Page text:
|Children below five years old comprised most of the measles-related deaths last year, the number of which surged as its incidence rate continues to climb, according to a joint report from the WHO and the CDC / Photo by: Prostock-studio via Shutterstock|
Children below five years old comprised most of the measles-related deaths last year, the number of which surged as its incidence rate continues to climb, according to a joint report from the World Health Organization (WHO) and the US Centers for Disease Control and Prevention (CDC).
The report was based on public health data from the WHO, the CDC, and the United Nations Children's Fund. It found that despite the global decline of incidence and deaths due to measles over the last two decades, the worldwide surge of outbreaks doesn't seem to be slowing down.
Vaccines are the most effective way to prevent the spread of measles, but a number of factors are hindering this method to protect children from infections—including poor vaccination coverage and the spread of anti-vax misinformation—and are putting entire communities at risk.
The Global Measles Crisis
The global report on measles found that measles-related deaths have significantly dropped to 73% in the last 18 years: from 535,600 in 2000 down to 142,300 in 2018. During the same time period, the report also stated that the number of reported cases plummeted by 59% (from 853,479 to 353,236) with an incidence decrease of 66%.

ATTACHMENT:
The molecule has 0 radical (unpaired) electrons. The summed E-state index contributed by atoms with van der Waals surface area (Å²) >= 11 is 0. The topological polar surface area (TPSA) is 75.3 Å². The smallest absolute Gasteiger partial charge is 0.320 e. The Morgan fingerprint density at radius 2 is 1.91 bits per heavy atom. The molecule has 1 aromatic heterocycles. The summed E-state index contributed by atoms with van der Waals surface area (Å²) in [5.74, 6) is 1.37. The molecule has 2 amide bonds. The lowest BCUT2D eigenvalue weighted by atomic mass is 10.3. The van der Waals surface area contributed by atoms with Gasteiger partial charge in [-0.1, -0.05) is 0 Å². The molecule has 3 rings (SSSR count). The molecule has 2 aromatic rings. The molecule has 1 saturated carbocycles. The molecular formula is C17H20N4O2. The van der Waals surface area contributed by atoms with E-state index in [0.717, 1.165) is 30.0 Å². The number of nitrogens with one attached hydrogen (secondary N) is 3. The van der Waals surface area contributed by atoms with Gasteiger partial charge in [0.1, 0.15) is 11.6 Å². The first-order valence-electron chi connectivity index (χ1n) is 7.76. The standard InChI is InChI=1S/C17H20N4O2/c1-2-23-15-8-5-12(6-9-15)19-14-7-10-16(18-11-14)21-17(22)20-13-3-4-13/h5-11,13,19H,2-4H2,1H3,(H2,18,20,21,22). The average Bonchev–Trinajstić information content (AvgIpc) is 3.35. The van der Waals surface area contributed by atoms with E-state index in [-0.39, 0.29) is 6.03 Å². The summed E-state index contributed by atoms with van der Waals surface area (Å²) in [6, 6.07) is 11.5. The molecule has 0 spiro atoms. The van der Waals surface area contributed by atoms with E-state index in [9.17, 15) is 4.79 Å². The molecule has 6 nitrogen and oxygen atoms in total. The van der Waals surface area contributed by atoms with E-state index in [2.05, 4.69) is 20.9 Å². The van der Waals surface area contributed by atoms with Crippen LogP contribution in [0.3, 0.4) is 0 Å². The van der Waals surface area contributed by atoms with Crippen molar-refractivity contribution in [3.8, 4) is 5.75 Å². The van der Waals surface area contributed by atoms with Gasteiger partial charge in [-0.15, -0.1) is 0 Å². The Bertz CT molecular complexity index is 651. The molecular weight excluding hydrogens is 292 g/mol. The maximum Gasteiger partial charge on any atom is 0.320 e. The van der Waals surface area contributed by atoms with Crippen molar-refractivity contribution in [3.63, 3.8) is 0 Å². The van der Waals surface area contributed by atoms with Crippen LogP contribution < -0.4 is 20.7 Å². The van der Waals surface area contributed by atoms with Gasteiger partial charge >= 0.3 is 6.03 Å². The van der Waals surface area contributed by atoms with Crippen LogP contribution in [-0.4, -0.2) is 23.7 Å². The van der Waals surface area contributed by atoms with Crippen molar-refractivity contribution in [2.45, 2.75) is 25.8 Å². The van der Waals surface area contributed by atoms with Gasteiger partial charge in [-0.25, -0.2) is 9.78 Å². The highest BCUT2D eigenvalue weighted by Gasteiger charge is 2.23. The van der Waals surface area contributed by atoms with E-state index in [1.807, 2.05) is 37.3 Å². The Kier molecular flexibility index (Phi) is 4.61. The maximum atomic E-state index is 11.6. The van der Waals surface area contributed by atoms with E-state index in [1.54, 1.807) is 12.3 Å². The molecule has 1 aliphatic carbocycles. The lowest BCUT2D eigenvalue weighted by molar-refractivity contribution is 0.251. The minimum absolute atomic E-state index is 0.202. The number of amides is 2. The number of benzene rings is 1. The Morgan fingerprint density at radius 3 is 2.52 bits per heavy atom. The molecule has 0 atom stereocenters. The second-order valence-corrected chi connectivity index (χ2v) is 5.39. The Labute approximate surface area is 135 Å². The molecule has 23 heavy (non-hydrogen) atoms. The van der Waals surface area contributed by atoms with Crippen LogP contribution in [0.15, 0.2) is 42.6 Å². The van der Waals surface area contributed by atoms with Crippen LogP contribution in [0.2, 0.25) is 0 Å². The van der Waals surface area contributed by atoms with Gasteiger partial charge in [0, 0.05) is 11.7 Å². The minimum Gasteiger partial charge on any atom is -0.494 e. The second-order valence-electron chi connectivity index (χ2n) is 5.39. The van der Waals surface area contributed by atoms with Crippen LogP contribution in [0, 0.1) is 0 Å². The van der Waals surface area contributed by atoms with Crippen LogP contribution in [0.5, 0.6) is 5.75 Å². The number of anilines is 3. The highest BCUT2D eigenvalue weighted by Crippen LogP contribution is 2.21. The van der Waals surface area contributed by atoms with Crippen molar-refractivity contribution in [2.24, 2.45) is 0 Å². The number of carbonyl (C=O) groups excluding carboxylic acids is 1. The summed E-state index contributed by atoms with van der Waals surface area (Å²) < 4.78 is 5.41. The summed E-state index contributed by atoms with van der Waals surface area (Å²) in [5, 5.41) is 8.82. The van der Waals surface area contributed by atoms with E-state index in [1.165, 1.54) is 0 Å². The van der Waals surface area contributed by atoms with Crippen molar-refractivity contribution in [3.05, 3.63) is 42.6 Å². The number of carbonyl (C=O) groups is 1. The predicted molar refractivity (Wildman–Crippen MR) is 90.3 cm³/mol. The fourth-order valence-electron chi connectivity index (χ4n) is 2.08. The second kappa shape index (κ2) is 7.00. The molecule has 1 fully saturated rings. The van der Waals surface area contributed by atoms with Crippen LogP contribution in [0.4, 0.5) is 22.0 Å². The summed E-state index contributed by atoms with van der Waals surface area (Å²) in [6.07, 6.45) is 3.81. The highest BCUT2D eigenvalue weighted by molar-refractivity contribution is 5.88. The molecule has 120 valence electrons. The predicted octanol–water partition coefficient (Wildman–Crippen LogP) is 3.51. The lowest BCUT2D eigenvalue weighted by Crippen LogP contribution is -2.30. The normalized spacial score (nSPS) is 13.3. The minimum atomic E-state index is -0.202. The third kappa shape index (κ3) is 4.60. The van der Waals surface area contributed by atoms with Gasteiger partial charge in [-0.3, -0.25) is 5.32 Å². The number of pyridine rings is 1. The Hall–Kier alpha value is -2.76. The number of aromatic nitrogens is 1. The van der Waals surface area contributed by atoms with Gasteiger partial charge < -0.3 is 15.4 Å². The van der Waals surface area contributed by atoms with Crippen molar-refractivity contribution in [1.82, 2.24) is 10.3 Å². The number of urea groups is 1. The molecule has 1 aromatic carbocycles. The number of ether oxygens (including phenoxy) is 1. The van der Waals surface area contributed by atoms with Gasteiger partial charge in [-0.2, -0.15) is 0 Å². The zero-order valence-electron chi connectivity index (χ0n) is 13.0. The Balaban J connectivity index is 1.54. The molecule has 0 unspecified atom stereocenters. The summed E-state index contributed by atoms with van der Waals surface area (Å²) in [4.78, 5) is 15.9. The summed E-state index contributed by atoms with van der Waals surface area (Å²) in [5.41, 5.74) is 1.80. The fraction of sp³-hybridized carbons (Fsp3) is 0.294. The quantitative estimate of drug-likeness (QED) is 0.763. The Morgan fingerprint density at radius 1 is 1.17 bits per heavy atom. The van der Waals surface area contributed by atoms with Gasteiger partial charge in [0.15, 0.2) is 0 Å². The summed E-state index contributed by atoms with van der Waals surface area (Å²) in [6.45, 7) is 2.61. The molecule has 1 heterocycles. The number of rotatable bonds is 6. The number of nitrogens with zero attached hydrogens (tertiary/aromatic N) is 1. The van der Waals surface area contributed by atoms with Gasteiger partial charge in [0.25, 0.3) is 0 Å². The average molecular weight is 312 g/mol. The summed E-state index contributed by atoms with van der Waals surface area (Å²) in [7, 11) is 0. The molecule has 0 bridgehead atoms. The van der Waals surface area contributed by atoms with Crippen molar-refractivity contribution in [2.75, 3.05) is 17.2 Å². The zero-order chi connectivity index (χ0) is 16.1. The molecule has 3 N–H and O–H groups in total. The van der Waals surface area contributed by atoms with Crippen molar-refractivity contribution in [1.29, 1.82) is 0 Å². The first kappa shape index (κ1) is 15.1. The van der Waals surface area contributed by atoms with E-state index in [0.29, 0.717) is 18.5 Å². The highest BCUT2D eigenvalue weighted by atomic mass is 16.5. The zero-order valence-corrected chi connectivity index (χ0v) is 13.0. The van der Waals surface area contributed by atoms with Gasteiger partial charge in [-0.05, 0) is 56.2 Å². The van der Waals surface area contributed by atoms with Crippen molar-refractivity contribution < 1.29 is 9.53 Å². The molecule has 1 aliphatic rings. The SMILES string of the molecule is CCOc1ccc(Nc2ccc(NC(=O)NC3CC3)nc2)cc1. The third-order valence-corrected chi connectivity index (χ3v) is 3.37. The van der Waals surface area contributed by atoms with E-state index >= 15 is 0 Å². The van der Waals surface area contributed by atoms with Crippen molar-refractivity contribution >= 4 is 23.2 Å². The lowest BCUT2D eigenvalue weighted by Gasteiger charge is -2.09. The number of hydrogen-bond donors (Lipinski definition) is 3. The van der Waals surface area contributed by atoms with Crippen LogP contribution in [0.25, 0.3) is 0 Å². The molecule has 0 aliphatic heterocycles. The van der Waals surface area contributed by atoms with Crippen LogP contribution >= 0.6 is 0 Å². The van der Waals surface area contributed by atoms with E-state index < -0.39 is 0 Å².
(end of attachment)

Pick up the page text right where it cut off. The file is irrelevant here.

This shows the efficacy of the efforts to prevent and eradicate measles in the last 18 years and has since averted an estimated 23.2 million deaths worldwide. By the end of 2018, 82 countries (42%) had been verified as having eliminated the disease, among which are North Korea, Austria, Singapore, and Switzerland.
However, CNN reports that between 2016 and 2018, the reported number of cases and incidences increased. rising from 132,413 cases—that's an increase of 167% globally.
The WHO and CDC determined the five countries that accounted for 45% of measles cases in 2018, four of which are in Africa (Democratic Republic of the Congo (DRC), Liberia, Madagascar, and Somalia) and one in Europe (Ukraine). Meanwhile, the Asia Pacific was reported to be the latest affected region, with measles taking place in countries where it had been eliminated.
Samoa is also in the spotlight of measles infections, with the government declaring a state of emergency and all schools being closed down due to the epidemic. The latest government data shows that the disease already led to 55 deaths. most of which are children, and over 3,880 cases being reported with new cases emerging daily.
Most of the increased measles cases and outbreaks from 2016 to 2018 occurred in unvaccinated people, including school-aged children and young adults, CNN says. Vaccination is the best way to prevent measles from spreading, but the news agency says levels of vaccination coverage have stalled in nearly all regions in the world.
Importance of Immunization
Tedros Adhanom Ghebreysus, director-general of the WHO, said it is "an outrage and a collective failure" that the world remains unsuccessful in protecting its most vulnerable children from a vaccine-preventable disease.
"To save lives, we must ensure everyone can benefit from vaccines - which means investing in immunization and quality health care as a right for all," he said in a press release.